Not long ago, several Hungarian news websites reported on a Croatian restaurant that allegedly would not serve customers from Hungary. A more cautious look, provided by an expert, at the event will reveal the truth. Continue reading to find out more.
Our website also reported on the news about a notorious restaurant. Following a comment from Prime Minister Viktor Orbán about the coastline of Croatia, things got out of hand. Hungary’s ambassador had to explain what Orbán meant by his words.
On 6 May, Viktor Orbán discussed the transport of oil. In his monologue, he mentions that nations with seaside ports are at an advantage compared to those who do not have them, reported 24.hu.
“If they wouldn’t have taken it, Hungary would have a coastline as well,” said Orbán, his comment causing an uproar.
The Hungarian State Secretary of the Ministry of Foreign Affairs and Trade wrote in a Facebook post that “the Prime Minister only noted a historical fact” and said the Croatian Foreign Ministry might have misunderstood something.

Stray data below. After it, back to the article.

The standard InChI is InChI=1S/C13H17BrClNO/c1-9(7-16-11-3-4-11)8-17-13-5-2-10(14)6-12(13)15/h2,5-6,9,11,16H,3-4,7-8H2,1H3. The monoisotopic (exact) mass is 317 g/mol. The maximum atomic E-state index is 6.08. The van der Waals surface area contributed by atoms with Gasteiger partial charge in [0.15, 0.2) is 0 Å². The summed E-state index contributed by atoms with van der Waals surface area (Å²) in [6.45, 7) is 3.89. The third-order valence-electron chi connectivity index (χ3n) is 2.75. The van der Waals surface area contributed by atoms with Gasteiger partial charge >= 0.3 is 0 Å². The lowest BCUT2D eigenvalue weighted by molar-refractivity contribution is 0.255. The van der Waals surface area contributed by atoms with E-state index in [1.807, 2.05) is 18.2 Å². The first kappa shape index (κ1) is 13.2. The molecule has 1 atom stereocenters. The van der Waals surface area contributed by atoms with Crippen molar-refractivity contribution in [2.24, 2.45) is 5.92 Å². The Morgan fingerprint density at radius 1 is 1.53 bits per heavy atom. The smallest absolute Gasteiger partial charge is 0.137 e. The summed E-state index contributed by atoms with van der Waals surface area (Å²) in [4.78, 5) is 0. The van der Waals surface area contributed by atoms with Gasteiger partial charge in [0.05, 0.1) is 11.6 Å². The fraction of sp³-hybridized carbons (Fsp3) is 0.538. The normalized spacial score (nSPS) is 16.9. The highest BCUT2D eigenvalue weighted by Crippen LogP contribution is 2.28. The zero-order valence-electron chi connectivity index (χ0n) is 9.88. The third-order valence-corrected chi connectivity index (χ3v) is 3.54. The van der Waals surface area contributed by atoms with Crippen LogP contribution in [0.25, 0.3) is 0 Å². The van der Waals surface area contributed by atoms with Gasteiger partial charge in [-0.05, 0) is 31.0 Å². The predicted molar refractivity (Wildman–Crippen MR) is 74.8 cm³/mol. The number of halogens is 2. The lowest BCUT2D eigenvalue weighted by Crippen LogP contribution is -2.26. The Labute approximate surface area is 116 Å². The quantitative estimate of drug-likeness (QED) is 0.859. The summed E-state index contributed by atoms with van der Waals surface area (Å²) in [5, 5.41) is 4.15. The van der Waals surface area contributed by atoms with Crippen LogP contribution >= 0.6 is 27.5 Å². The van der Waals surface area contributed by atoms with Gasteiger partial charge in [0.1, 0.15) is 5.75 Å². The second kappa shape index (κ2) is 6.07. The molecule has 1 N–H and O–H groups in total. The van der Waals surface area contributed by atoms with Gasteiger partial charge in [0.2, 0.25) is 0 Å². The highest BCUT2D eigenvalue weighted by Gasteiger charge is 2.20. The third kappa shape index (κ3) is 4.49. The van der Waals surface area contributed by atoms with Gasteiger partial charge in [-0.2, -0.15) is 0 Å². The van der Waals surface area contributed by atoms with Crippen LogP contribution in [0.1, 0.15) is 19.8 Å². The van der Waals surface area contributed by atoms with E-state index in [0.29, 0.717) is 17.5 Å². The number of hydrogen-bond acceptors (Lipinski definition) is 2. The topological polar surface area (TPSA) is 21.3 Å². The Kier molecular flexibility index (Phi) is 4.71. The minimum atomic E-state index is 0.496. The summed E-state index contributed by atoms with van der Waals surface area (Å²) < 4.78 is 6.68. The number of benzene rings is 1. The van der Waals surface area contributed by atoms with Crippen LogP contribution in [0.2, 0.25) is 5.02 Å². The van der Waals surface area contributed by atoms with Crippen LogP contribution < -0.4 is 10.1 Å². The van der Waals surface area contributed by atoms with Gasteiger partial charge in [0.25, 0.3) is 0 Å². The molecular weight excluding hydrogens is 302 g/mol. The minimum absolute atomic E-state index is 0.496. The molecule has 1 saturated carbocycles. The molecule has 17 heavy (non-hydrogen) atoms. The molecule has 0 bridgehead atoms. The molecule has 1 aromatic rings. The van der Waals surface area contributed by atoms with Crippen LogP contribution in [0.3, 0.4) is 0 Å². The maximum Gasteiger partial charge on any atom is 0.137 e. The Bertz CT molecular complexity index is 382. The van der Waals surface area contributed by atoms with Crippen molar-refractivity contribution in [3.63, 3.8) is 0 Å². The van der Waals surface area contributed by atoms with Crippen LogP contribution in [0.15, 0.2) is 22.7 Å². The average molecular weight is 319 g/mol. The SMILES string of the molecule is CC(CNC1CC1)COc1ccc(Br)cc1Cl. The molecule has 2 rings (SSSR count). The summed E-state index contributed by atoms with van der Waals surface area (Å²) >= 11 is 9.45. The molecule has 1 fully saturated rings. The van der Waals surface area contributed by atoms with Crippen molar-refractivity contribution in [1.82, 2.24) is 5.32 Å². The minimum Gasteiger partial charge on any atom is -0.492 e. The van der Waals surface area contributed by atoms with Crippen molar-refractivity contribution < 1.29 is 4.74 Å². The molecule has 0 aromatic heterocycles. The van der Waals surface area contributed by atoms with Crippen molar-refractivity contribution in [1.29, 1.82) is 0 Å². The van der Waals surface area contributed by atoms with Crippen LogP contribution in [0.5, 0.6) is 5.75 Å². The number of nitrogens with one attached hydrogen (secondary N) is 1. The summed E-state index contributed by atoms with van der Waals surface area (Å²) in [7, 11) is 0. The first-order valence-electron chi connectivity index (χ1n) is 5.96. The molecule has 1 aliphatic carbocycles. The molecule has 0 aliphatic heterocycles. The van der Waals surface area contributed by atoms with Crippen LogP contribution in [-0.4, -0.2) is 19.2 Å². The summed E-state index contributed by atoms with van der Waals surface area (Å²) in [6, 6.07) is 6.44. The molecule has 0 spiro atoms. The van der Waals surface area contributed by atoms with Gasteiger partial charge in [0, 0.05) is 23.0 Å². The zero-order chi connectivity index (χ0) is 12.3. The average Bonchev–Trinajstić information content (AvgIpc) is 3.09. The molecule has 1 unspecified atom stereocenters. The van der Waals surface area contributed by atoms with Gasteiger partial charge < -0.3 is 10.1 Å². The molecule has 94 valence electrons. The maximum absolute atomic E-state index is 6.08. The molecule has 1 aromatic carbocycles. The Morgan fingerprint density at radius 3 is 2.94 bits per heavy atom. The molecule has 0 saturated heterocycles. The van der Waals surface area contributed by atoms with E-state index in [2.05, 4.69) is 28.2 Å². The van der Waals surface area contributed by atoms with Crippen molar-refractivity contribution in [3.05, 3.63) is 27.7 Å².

The news which reported on how Hungarians are not welcome in Croatia and how they will not receive service is false, according to experts.
Pénzcentrum contacted the Director of the Croatian National Tourist Board, Ivana Herceg. “The assumption that Croatian restaurants refuse to serve Hungarians is false. The case is that restaurants in Croatia have a strange habit. On the chalkboards in front of their entrance, they write humorous remarks, their way of entertaining potential guests – remarks such as “one for the price of two” or “we wouldn’t recommend you our amazing chef”. Regardless, it is completely understandable why Hungarians would be insulted by such remarks. After all, humour differs greatly by region,” explains Herceg.
Herceg goes on to say that “Croatia welcomes all Hungarians with open arms for them to make wonderful vacation memories there. The news about Hungarian customers who did not receive service is simply not true. We should not let that get in the way of the connection Croatia and Hungary have: they are both strong and have a shared history.”